A reading which turns the song into a story

Use lyrics to create a “found poem”

Use to make a trivia activity based on a youtube music video example with Yerbatero by Juanes

Dance contests or flash mobs (Waka Waka is a fun song to try!)

Use a song as transition or “worktime” music or during passing time between classes.

How do YOU use music to spark learning in your classes?

Future ideas for stations

Stations are a fun alternative to traditional whole-class activities!
Stations are a fun alternative to traditional whole-class activities!

I am going to use this post to compile ideas for future stations, general or specific! Feel free to comment if you’d like to add your own ideas! – Using a reading that we would do in class, create a textivate. My station can be located in front of the big screen and use my wireless mouse and keyboard with my desktop computer! (Accountability: group takes a screen shot of completed puzzle and saves on computer at designated location.)

Commercials – Create a cloze activity, Q&A, put phrases in order, etc with any of these commercials.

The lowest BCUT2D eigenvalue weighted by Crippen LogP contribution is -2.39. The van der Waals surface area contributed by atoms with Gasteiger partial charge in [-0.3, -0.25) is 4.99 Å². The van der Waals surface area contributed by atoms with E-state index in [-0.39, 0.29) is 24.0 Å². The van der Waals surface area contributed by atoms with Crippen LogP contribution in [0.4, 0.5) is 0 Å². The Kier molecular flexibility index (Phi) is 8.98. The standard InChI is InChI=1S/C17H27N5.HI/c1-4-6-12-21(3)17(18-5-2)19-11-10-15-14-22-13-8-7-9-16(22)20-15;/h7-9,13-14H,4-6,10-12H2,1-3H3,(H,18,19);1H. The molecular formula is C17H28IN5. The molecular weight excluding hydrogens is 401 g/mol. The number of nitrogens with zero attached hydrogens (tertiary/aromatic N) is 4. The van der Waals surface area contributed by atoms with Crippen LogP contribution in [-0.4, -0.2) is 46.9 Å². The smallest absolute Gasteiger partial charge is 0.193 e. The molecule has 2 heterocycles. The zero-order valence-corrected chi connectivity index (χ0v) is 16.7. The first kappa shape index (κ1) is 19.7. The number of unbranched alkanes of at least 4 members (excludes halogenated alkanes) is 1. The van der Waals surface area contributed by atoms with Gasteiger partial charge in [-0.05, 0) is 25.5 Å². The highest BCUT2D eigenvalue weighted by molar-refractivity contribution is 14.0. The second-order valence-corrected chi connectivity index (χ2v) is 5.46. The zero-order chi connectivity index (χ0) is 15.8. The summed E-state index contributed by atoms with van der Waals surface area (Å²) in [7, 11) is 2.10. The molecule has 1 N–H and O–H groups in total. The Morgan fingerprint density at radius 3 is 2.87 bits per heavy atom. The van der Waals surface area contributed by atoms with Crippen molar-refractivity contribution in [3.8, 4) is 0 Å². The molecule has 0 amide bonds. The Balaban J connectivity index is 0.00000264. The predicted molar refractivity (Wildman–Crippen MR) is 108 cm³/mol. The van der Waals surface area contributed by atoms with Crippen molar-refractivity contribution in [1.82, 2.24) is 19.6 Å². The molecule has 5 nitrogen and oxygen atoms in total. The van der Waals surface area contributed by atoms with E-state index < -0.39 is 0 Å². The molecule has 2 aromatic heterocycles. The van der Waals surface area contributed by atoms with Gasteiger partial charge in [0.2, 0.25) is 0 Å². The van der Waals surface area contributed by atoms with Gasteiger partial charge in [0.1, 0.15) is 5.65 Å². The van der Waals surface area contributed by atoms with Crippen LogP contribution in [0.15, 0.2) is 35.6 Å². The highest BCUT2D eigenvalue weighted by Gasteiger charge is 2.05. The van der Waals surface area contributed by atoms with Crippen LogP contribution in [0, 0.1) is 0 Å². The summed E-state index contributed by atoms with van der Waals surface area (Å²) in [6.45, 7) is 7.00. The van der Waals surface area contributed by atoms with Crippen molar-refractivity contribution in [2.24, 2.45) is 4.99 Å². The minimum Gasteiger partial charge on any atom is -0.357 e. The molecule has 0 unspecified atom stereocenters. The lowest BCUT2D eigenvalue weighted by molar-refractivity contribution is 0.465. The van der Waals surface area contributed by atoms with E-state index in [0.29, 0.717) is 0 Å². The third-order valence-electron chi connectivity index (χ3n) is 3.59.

Puppet Pals – Using my ipad in Guided Access mode (locks the ipad so that only the chosen app can be used until a PIN is entered by me), students create an animated video. NOTE: because ipad won’t turn off in Guided Access mode, bring a power cord! – Set up on a computer with a google doc listing several articles. Students choose an article to read together as a group and use lingro for when they need a word defined. A good introduction to this useful tool?

Jenga game / Don’t Break the Ice game – both of these games can be labeled with a permanent marker with numbers or letters. Provide the students with a list of questions or “problems” that correspond to the letters or numbers on the game. By answering the questions/completing the task/problem correctly students get to play that game piece.

Good old-fashioned flash cards. A simple idea but could make a good station!

I have a large “library” of children’s books and magazines in Spanish. I would LOVE ideas for incorporating these into stations. Currently we do Sustained Silent Reading twice a week for 5 minutes in my level 2 classes. Ideas?


Stations – What I’ll do next time

I had a great time doing stations the past two days. The absolute best part for me was the station where I sat with each group and just conversed. It was really fun and I definitely got a feel for who is really on their game and who needs a little bit of help. 

The listening stations were GREAT! The only minor problem was the audio book CD station took 9 minutes and the other stations tended to go more quickly. I will try more carefully to balance out the times. The kids really liked the 2 music stations.

The describing the scenes station was good but needed some accountability. I tried having them record but ran into a few glitches. I need to think about that one some more.